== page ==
6. Anonymous permalink
    August 31, 2011

    I love the wedding circus photos!

    And I love the quotes from the kids . . .

    Maybe folks in your community need boxed produce if you are overflowing? To sell or trade? You know I like to solve problems . . .

    I really loved the first paragraph or so of this piece, the way you describe everything and end by reassuring us all that everything is okay.

  7. August 31, 2011

    I love harvest busyness. I love making my own way and creating my own… everything. And this is why I LOVE reading posts like this. Thanks for taking time to write out your adventures and inspire.

  8. August 31, 2011

    can’t wait to see col tomorrow…we’re going to have fun. it should be interesting as that class is huge on thursdays! kristin (cyrus’s mom) helps me, though which makes a huge difference! the choke cherries were awesome. i added just enough sugar to cut the bitter and then froze the syrup into ice trays for future use in drinks, smoothies, etc….they are lovely in lemonade, our drink of the week.

  9. August 31, 2011

    wow, sounds so very busy and so very fulfilling. cannot wait to hear more about your school year!

  10. Ellen permalink
    August 31, 2011

    Great post with wonderful happy wedding photos. And I especially liked how Rosie got so dressed up for the plant walk.
    Did Col really say that it was his body and he didn’t have to practice writing if he didn’t want to?

    • 6512 and growing permalink
      August 31, 2011

      Oh yes, he really did.

  11. Dan permalink
    August 31, 2011

    Love your Blog honey, nice chronicling and writing and photos! XXOO Dan

  12. August 31, 2011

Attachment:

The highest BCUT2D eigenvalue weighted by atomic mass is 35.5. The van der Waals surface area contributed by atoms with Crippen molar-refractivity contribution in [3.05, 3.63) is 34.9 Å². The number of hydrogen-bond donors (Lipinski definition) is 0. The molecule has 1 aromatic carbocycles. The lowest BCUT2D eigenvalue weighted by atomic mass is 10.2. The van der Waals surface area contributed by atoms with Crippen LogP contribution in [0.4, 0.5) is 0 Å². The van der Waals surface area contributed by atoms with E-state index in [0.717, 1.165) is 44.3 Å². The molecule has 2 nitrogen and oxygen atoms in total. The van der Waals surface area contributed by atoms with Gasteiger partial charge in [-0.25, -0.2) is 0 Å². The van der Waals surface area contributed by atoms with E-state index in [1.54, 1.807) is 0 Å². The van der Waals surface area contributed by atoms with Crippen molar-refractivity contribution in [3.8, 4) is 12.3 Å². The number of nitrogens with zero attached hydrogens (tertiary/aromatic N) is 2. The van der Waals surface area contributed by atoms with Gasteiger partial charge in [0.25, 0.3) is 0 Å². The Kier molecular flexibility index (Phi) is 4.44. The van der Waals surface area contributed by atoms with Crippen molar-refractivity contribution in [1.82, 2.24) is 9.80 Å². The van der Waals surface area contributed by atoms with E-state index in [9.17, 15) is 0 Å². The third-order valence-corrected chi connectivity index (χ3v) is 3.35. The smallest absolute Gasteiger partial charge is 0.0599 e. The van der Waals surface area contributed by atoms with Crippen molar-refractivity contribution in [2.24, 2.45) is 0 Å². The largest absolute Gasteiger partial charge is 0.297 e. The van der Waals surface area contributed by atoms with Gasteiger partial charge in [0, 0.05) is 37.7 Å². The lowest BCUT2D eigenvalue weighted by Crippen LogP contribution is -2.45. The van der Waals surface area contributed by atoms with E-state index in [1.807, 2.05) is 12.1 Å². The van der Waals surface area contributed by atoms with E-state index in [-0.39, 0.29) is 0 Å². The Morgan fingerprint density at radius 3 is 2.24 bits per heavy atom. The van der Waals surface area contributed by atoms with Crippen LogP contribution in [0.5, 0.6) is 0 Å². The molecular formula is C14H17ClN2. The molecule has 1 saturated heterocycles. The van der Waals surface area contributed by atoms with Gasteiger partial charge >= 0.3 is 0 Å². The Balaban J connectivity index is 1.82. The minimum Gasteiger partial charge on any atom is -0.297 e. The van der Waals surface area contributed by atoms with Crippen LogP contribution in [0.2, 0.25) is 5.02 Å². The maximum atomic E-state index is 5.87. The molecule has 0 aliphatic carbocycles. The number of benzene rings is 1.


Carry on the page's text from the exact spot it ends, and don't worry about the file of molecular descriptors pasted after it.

rachel! so much goodness in this post i am nearly speechless. i mean envious. i mean delighting in the abundance that is your life. YUM. you know what is especially yum? seeing a closer-up picture of your sweet face! what a treat.

    in re: to your last post, i am loving your motherload of acorns. what a squirrel you are. i’m still waiting for the acorns to ripen here in SF, my tomatoes are still waiting for sun and the apples next door can’t ripen soon enough. so you might be overloaded with busyness, but i am happy to live vicariously through your box of peaches. xo

  13. August 31, 2011

    I love the sock/hula hoop matchiness. It might start a trend. I always wanted to start a fashion mag, based on my of course fabulous, entirely thrifted, wardrobe, and I think you could be in it too.
    We are harvesting mystery squash, since the planted squash of all varieties invariably gets carted off by ambitious squirrels (where is their garden??), yet they are too snooty for all manner of volunteer squash from the compost. In fact, all my tomatoes are all volunteers (and still green. North facing lot. Challenging. Or maybe it’s my yellowing, slightly brown, thumb that is the problem). Or maybe it’s my heavy reliance on semi;colon and (brackets).
    But I digress.
    My only disappointment is not seeing said 3 year old with underoverpants, and I am deeply enamoured of the 2 days/week of public school, which turn far toward the home/un/wild/schooling bent.

    So loved this post. Am feeling all nostalgic for places with acorns. And chestnuts. And other projectiles, er, edibles.

    • 6512 and growing permalink
      August 31, 2011

      Snooty squirrels are the worst! Are your boys ready for slingshots? They could practice with thieving squirrels.

  14. September 1, 2011

    I bake lots of bread with those zucchini’s and stick them in the freezer. Perfect for breakfast for my “I want carbs for breakfast” girl. Also good to grab to bring along on our winter road trips.

    Full steam here too – I’m overcommitted for the entire school year, having stepped up and joined the board of PTO, still running the girl scout troop AND trying to start my own business…..

  15. September 1, 2011

    “I am so excited to learn, I mean teach, I mean learn, I mean, chop 16 pounds of peaches.” hey if you don’t want to chop peaches, it’s your body, and you don’t have to. ;) this post is so friggin great.

  16. Anonymous permalink
    September 1, 2011

    Sounds like you have the best of both worlds when it comes to early childhood development. As Tim and I approach parenting, every now and then I send one of your posts to him to let him know that “your life is NOT over after kids!” Obviously your life is very rich and full. Better to be busy than have nothing to do!